Appeals court to hear same-sex marriage cases July 10
Illustration courtesy sfist.com
By Julia Cheever, Bay City News Service
July 4, 2006
SAN FRANCISCO (BCN) - A state appeals court is scheduled
to hear a marathon day of arguments in San Francisco Monday on
whether the California constitution gives same-sex couples the
right to marry.
Christopher Krueger, a lawyer for the state, said this week,
"What's at stake here is the question of whether the fragile
balance the state has created between marriage and domestic partners
laws should be allowed to continue to exist.''
Krueger, a supervising deputy attorney general, will argue the
state's bid to have the Court of Appeal overturn a lower court
ruling that found a constitutional right to same-sex marriage
Krueger said, "It's rational for the state to provide same-sex
couples the same rights and protections under the domestic partners
laws while keeping the concept of marriage as being between opposite
The state is appealing a decision in which San Francisco Superior
Court Judge Richard Kramer last year struck down California laws
requiring marriage to be between a man and a woman.
Kramer said the laws violated the state constitution's guarantee
of equal protection.
On the other side, lawyers for same-sex couples have told the
court in briefs that "there is a basic human right to marry
the person of one's choice'' and no legitimate reason to "relegate
same-sex couples to a separate, second-class status.''
Shannon Minter, an attorney from the San Francisco-based National
Center for Lesbian Rights who will argue on behalf of 12 couples,
said, "It's certainly the most important case I've argued
and probably ever will.''
Chief Deputy San Francisco City Attorney Therese Stewart, who
will also argue for same-sex marriage, said the core issue is
the freedom "to work, love and live...on equal terms with
one's fellow citizens.''
While appeals court arguments normally take no more than one
hour, a three-judge panel will hear up to six hours of debate
on six consolidated cases at Monday's session at the State Building.
Minter said, "Given that we are such a large state and the
issues arose in an unusual way, it's not surprising that there
are six cases.''
Four of the lawsuits, filed by the city of San Francisco and
a total of 20 same-sex couples, seek a right to same-sex marriage.
The other two cases seek to uphold the state marriage laws and
were filed by traditional values groups including the Sacramento-based
Campaign for California Families and the Proposition 22 Legal
Defense and Education Fund.
After the hearing, the justices will have 90 days to issue a
That ruling is considered certain to be appealed to the California
Supreme Court, a process that could take at least several more
Minter said the appellate level "is a way station, but it's
a very important one.''
The two traditional-values lawsuits, which will be argued in
the afternoon part of the court session, go a step farther than
the attorney general's position in defending the state laws. They
contend that marriage should be restricted to heterosexuals because
it "is socially and culturally a child-rearing institution.''
Mathew Staver, a Florida lawyer who will argue on behalf of the
Campaign for California Families, said this week that what is
at stake is "the best interests of children and the stability
of the family.''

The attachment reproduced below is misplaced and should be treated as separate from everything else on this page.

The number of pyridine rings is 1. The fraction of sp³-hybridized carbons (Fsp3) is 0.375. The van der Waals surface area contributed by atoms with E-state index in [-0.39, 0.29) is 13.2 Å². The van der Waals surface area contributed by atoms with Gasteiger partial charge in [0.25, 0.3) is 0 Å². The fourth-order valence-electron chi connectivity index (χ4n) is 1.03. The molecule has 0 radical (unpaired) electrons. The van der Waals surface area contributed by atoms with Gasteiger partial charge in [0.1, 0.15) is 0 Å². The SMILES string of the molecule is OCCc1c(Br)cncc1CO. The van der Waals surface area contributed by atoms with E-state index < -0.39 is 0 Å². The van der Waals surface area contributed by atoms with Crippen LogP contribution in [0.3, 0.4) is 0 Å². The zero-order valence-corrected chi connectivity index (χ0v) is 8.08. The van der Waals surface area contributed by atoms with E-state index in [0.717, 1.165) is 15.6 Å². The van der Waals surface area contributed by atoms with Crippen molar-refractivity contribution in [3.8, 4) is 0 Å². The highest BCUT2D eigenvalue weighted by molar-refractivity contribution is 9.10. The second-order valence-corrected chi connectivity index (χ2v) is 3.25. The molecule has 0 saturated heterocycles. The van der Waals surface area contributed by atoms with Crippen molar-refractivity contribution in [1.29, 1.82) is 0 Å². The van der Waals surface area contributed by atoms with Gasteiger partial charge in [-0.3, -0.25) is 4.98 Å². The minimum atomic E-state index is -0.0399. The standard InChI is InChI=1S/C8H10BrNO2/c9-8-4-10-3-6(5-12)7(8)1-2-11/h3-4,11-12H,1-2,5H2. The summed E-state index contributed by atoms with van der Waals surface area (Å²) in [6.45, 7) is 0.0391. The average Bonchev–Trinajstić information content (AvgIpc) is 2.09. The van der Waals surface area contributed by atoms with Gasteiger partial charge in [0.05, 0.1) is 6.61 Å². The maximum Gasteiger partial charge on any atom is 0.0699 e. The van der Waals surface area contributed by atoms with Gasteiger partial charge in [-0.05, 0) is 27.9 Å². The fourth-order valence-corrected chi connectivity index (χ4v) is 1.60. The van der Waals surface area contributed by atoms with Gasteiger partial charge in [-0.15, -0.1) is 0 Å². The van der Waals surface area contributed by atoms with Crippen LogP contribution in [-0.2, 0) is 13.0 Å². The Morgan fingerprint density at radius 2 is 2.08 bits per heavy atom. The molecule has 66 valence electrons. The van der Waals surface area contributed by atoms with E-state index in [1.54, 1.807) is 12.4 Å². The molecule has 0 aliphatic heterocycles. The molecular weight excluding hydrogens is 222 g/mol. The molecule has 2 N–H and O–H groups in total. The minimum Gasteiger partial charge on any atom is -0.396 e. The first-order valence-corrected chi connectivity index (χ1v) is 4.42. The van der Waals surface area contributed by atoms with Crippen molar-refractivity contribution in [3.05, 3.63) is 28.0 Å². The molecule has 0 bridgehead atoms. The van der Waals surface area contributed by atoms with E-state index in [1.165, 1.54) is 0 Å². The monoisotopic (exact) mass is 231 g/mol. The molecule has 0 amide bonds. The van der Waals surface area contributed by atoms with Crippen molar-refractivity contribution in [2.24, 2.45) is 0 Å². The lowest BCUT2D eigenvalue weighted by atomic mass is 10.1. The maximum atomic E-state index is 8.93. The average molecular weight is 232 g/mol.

"If you look at human relationships, obviously men and woman
procreate. That's how children are born,'' Staver said.
The attorney wrote in a brief submitted to the court that "marriage
laws are not primarily about adult needs for approbation and support,
but about the well-being of children and society.''
By contrast, the state attorney general's office takes a middle
ground, contending that the traditional definition of marriage
can be justified in part because California is committed to providing
equal rights and benefits through its domestic partner laws.
Krueger said, "We're defending the state's entire statutory
scheme, both the marriage laws and the domestic partner laws.''
The attorney said, "Our most important message is that California
is committed to providing rights to same-sex couples and their
The cases to be argued Monday stem from but are separate from
the legal battle over San Francisco's short-lived bout of granting
same-sex marriage licenses in 2004.
The city granted about 4,000 licenses between Feb. 12 and March
11, 2004, when the state Supreme Court halted the practice in
response to a lawsuit filed by California Attorney General Bill
But the high court specifically said on March 11 that it was
considering only an administrative issue and that its stay did
not preclude the filing of a constitutional lawsuit in Superior
The city of San Francisco filed the first such lawsuit in San
Francisco Superior Court on the same day and the National Center
for Lesbian Rights filed the second, on behalf of same sex couples,
the next day.
The lawsuits by the traditional values groups, which were originally
filed to halt the San Francisco marriages, were allowed to continue
in Superior Court for the purpose of seeking validation of the
In August 2004, the state Supreme Court ruled that San Francisco
didn't have the authority to issue marriage licenses without the
backing of an appellate court, but again emphasized that it was
taking no position on whether there is a constitutional right
to same-sex marriage.
The six cases raising constitutional issues then began percolating
their way through the state court system, beginning with a hearing
before Kramer in December 2004 and his decision in March 2005
and then moving to the current appeal before the Court of Appeal.
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